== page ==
NAME/FINGER Protocol
RFC 742

Document Type RFC - Unknown (December 1977; No errata)
Obsoleted by RFC 1288, RFC 1196, RFC 1194
Last updated 2013-03-02
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NWG/RFC# 742                                  KLH 30-Dec-77 08:31  42758
Network Working Group                                     K. Harrenstien
Request for Comments: 742                                         SRI-KL
NIC: 42758                                              30 December 1977

                              NAME/FINGER

Introduction

   This note describes the Name/Finger protocol.  This is a simple
   protocol which provides an interface to the Name and Finger programs
   at several network sites.  These programs return a friendly,
   human-oriented status report on either the system at the moment or a
   particular person in depth.  Currently only the SAIL (SU-AI), SRI
   (SRI-(KA/KL)), and ITS (MIT-(AI/ML/MC/DMS)) sites support this
   protocol, but there are other systems with similar programs that
   could easily be made servers; there is no required format and the
   protocol consists mostly of specifying a single "command line".

To use via the network:

   ICP to socket 117 (octal, 79. decimal) and establish two 8-bit
   connections.

   Send a single "command line", ending with <CRLF>.

   Receive information which will vary depending on the above line and
   the particular system.  The server closes its connections as soon as
   this output is finished.

The command line:

   Systems may differ in their interpretations of this line.  However,
   the basic scheme is straightforward:  if the line is null (i.e. just
   a <CRLF> is sent) then the server should return a "default" report
   which lists all people using the system at that moment.  If on the
   other hand a user name is specified (e.g. FOO<CRLF>) then the
   response should concern only that particular user, whether logged in
   or not.

   Both ITS and SAIL sites allow several names to be included on the
   line, separated by commas; but the syntax for some servers can be
   slightly more elaborate.  For example, if "/W" (called the "Whois
   switch") also appears on the line given to an ITS server, much fuller
   descriptions are returned.  The complete documentation may be found
   at any time in the files ".INFO.;NAME ORDER" on MIT-AI,
   "FINGER.LES[UP,DOC]" on SU-AI, and "<DOCUMENTATION>FINGER.DOC" on

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NWG/RFC# 742                                  KLH 30-Dec-77 08:31  42758
Name/Finger

   SRI-KL, all freely accessible by FTP (with the exception of SRI-KL,
   where TOPS-20 requires the "anonymous" login convention).

   Allowable "names" in the command line should of course include "user
   names" or "login names" as defined by the system, but it is also
   reasonable to understand last names or even full names as well.  If a
   name is ambiguous, all possible derivations should be returned in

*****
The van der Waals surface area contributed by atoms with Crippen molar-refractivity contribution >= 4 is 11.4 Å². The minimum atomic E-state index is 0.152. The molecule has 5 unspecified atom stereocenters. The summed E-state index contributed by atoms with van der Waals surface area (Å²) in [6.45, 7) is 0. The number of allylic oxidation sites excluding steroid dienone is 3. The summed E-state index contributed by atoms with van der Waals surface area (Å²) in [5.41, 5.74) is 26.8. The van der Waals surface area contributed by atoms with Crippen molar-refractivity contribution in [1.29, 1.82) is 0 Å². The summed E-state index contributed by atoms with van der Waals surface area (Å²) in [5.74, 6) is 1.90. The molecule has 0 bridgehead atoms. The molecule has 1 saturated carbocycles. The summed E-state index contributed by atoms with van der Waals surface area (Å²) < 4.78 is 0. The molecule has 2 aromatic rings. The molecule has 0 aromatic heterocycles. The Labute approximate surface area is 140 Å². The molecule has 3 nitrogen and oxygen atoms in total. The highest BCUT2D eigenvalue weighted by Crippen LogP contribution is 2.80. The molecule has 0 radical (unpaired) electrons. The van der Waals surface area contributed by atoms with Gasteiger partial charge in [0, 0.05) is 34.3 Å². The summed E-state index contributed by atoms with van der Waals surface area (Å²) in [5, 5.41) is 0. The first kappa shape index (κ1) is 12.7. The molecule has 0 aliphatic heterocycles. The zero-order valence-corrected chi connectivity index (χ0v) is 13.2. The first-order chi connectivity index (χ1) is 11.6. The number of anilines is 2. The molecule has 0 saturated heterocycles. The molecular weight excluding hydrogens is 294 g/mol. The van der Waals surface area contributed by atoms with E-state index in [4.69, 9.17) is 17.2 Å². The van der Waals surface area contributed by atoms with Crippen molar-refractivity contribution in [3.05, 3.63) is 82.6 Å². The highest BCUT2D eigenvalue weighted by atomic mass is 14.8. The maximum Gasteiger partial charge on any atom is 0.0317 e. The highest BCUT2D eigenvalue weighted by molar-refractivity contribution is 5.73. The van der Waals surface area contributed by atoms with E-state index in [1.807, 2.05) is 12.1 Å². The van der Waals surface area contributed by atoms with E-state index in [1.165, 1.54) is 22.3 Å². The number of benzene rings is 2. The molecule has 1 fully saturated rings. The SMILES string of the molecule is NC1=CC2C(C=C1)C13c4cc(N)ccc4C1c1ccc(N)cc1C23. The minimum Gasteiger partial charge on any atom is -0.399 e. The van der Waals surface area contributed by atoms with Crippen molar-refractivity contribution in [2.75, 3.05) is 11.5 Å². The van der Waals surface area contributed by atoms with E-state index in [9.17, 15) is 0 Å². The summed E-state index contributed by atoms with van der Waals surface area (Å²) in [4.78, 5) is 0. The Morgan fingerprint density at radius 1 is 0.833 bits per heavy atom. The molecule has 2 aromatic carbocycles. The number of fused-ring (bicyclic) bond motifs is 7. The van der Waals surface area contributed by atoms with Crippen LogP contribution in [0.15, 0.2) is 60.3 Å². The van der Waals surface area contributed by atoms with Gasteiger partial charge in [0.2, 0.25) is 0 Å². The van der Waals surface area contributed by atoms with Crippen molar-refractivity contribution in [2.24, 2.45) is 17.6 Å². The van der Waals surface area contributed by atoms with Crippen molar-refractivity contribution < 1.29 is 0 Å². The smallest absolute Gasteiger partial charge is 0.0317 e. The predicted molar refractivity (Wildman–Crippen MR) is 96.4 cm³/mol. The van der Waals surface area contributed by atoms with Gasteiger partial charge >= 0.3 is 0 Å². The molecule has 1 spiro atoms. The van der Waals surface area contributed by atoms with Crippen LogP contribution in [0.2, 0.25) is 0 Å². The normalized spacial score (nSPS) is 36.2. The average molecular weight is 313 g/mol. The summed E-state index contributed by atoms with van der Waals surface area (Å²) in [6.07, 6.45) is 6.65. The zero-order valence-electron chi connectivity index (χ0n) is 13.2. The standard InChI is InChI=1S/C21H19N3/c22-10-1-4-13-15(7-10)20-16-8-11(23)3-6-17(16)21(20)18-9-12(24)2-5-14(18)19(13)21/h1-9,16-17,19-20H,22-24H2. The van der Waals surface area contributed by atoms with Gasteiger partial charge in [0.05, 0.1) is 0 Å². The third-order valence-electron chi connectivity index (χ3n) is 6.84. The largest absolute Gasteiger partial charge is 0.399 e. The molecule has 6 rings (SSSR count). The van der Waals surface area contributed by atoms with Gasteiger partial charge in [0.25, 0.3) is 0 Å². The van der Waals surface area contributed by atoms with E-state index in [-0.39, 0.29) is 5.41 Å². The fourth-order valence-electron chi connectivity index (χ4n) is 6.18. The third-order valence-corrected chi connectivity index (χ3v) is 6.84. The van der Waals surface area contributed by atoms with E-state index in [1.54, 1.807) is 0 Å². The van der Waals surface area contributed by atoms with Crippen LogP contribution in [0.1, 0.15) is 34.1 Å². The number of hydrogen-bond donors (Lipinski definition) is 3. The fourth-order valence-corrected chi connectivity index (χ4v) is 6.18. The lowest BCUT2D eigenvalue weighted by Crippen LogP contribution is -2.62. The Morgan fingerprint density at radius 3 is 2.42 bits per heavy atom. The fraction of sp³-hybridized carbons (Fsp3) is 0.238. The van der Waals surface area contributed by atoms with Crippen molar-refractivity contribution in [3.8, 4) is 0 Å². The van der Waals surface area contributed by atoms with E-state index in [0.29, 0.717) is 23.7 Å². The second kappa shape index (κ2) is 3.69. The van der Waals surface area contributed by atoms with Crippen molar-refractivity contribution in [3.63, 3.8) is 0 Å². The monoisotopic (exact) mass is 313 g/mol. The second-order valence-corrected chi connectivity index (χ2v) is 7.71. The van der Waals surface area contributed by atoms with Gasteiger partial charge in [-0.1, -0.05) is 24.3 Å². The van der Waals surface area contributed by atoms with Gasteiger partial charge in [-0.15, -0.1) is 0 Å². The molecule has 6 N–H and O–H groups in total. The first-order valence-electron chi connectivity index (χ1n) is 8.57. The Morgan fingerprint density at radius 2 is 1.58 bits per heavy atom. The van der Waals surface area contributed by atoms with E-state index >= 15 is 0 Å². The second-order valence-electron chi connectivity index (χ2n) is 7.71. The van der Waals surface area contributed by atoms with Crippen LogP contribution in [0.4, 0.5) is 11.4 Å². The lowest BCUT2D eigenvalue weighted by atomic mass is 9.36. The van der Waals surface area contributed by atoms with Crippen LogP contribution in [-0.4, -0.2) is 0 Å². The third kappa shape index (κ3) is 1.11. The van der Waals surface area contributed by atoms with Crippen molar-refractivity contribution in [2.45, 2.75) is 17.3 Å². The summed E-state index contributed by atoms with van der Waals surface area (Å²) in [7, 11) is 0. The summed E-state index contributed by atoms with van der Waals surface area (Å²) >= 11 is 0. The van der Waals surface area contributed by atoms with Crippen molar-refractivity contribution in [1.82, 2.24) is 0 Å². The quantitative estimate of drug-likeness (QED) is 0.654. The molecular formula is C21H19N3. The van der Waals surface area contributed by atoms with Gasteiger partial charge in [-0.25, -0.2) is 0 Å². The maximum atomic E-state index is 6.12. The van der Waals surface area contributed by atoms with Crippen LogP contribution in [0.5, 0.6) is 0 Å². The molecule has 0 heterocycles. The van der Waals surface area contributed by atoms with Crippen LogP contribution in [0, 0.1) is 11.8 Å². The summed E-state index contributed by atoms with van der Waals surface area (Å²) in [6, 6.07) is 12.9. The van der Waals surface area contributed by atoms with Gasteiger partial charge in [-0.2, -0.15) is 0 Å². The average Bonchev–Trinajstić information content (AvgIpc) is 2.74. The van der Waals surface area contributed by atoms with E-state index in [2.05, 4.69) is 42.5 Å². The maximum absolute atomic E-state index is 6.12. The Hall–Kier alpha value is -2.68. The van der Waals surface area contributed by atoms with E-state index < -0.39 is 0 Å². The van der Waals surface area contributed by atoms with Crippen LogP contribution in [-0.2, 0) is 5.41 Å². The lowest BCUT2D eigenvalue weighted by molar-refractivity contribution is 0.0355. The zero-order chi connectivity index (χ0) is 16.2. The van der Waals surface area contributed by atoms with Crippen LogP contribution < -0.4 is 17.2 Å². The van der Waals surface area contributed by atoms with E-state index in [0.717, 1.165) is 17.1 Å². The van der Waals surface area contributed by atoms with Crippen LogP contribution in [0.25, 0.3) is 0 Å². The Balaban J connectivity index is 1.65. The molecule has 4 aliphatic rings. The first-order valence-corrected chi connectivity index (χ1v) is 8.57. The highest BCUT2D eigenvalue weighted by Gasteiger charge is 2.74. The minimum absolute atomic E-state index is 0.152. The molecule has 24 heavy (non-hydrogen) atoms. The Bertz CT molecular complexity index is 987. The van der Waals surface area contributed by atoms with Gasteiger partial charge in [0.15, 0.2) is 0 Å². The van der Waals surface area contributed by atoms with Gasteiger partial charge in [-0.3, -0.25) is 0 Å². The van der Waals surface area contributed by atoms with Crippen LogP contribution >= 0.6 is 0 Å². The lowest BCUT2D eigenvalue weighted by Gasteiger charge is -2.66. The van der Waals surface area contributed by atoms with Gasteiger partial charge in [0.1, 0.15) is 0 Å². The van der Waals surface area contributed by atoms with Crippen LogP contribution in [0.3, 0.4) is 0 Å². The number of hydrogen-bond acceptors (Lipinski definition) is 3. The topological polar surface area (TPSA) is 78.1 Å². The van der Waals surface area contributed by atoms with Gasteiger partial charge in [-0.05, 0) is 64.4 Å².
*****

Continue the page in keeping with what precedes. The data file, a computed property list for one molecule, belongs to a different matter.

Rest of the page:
some fashion; SAIL will simply list the possible names and no more,
   whereas an ITS server will furnish the full standard information for
   each possibility.

Response to null command line - "default" listing:

   This is a request for a list of all online users, much like a TOPS-10
   or TENEX "systat".  To fulfill the basic intent of the Name/Finger
   programs, the returned list should include at least the full names of
   each user and the physical locations of their terminals insofar as
   they can be determined.  Including the job name and idle time (number
   of minutes since last typein, or since last job activity) is also
   reasonable and useful.  The appendix has examples which demonstrate
   how this information can be formatted.

Response to non-null command line - "name" listing:

   For in-depth status of a specified user, there are two main cases.
   If the user is logged in, a line or two is returned in the same
   format as that for the "default" listing, but showing only that user.
   If not logged in, things become more interesting.  Furnishing the
   full name and time of last logout is the expected thing to do, but
   there is also a "plan" feature, wherein a user may leave a short
   message that will be included in the response to such requests.  This
   is easily implemented by (for example) having the program look for a
   specially named text file on the user's directory or some common
   area.  See the examples for typical "plans".

Implementation miscellany:

   Anyone wishing to implement such a server is encouraged to get in
   touch with the maintainers of NAME by sending a message to BUG-NAME @
   MIT-AI;  apart from offering advice and help, a list of all sites
   with such servers is kept there.  It is also suggested that any
   existing programs performing similar functions locally (i.e. not as
   net servers) be extended to allow specification of other sites, or
   names at other sites.  For example, on ITS systems one can say
   ":NAME<cr>" for a local default listing, or ":NAME @SAIL<cr>" for
   SAIL's default listing, or ":NAME Foo@MC<cr>" to ask MIT-MC about
   Foo's status, etc.

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